A few months ago, we described a small case series in which a modified AliveCor Heart Monitor was used to generate a 12-lead EKG on patients in the emergency department with EKG evidence of an ST-elevation myocardial infarction. Investigators at the Intermountain Health System in Utah are now getting ready to launch a larger clinical trial testing this device in patients presenting to the emergency department with chest pain.
In the case series, investigators used a modified AliveCor Heart Monitor that basically enabled sequential capture one lead at a time. The three limb leads are captured plus the six precordial leads (using either the right or left leg as the grounding lead). The augmented limb leads are derived from the limb leads. In that study, the agreement between the conventional ECG and the AliveCor generated EKG was quite good, though we did raise some questions about the methodology and potential bias.
In this pilot study, 50 patients presenting with chest pain will be enrolled in the emergency department. They will get both a conventional 12-lead and an AliveCor 12-lead; both will be read by three blinded cardiologists independently and the primary outcome will be agreement between the conventional 12-lead and the AliveCor 12-lead.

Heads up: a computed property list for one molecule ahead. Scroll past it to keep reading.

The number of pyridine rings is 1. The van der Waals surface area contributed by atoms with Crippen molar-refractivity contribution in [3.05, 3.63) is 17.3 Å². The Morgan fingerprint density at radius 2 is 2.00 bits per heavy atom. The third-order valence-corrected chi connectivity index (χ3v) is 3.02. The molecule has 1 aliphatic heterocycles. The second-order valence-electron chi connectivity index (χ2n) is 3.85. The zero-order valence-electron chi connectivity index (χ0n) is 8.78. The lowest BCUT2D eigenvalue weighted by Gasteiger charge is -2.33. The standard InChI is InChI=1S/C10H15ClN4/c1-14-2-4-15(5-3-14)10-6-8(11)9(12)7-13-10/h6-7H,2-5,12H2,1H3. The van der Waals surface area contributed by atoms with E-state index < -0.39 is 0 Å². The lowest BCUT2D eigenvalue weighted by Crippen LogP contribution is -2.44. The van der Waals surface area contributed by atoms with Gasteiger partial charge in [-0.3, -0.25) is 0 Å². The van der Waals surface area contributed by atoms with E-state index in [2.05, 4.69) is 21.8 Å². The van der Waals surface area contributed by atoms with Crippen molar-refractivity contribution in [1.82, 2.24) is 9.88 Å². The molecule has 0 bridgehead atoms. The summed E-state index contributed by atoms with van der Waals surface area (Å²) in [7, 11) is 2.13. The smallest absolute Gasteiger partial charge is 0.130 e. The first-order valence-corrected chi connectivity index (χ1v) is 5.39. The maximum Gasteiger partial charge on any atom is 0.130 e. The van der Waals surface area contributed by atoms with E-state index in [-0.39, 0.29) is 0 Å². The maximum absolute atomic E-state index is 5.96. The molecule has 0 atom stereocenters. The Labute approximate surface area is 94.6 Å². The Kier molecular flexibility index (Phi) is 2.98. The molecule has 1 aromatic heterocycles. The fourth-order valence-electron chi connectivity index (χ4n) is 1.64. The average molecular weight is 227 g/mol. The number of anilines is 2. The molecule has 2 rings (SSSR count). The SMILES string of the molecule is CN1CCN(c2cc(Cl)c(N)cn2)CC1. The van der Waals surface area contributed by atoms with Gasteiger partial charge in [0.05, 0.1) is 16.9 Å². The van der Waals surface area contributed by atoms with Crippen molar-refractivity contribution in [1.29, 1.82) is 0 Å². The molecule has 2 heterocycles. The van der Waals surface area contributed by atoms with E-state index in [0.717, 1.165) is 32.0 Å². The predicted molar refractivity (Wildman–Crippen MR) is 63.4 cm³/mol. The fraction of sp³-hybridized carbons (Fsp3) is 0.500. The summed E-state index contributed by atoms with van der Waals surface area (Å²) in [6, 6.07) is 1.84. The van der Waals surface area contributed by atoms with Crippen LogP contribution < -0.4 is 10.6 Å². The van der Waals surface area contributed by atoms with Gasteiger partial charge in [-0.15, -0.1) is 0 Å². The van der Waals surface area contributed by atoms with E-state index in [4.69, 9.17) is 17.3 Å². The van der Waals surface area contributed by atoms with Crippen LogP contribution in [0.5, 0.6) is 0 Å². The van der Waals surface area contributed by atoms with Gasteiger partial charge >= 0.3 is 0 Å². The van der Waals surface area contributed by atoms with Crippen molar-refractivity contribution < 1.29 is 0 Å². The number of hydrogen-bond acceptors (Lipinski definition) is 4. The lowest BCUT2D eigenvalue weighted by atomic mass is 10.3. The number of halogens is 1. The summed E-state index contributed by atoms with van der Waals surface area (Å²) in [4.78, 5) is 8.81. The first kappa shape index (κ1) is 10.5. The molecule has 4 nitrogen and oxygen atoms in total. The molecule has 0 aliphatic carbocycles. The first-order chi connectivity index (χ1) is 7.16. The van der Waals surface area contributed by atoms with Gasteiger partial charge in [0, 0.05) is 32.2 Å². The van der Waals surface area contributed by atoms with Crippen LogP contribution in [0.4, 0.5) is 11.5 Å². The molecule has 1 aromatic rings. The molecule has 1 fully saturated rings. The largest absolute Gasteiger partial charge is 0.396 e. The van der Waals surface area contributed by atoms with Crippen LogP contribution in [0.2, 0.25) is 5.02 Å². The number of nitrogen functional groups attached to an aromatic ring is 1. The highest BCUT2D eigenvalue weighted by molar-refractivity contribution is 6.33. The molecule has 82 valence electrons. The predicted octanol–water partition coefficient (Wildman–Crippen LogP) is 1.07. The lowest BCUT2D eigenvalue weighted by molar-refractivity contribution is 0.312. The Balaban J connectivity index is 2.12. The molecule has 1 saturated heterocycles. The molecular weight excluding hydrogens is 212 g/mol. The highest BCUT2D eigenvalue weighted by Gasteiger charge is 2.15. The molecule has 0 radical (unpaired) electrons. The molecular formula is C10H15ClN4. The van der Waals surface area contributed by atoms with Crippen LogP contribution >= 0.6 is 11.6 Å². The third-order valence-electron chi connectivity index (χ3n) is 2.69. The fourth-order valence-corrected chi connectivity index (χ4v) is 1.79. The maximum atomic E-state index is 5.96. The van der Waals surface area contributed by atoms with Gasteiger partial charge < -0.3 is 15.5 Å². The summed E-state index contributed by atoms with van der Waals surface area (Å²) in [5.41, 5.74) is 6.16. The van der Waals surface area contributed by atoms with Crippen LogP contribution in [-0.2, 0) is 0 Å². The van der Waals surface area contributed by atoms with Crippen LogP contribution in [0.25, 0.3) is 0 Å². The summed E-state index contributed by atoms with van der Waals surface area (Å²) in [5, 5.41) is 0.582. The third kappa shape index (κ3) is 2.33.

The device used in this study does sound like it will be an upgrade from the prior study including a wider signal diagnostic bandwidth (more in line with a 12-lead ECG), improved software, and new components to connect the ECG leads to the smartphone.
As I noted in my article on the initial case series, there are some interesting potential advantages here. The AliveCor “12 lead” device will probably be a lot cheaper than a 12-lead ECG machine. It’s also a lot smaller and more portable. And it has built in connectivity to enable rapid ECG transfer wherever it needs to go. Those features could make it particularly useful in remote or resource-limited settings.
On the other hand, the AliveCor “12-lead” seems to take longer to capture. In the case series, each of the 9 directly captured leads is measured one after the other for 15 seconds. That’s over 2 minutes of actual measuring team plus the time it takes to switch the leads each time and wait for the signal to stabilize. Hopefully, this pilot study will include a measure of time to capture the 12-lead as well.
Overall, it’s a really interesting idea that’s definitely worth testing as is being done here. And as with prior AliveCor studies, it’s also a great example of how digital health companies can work with clinicians to evaluate & improve their products.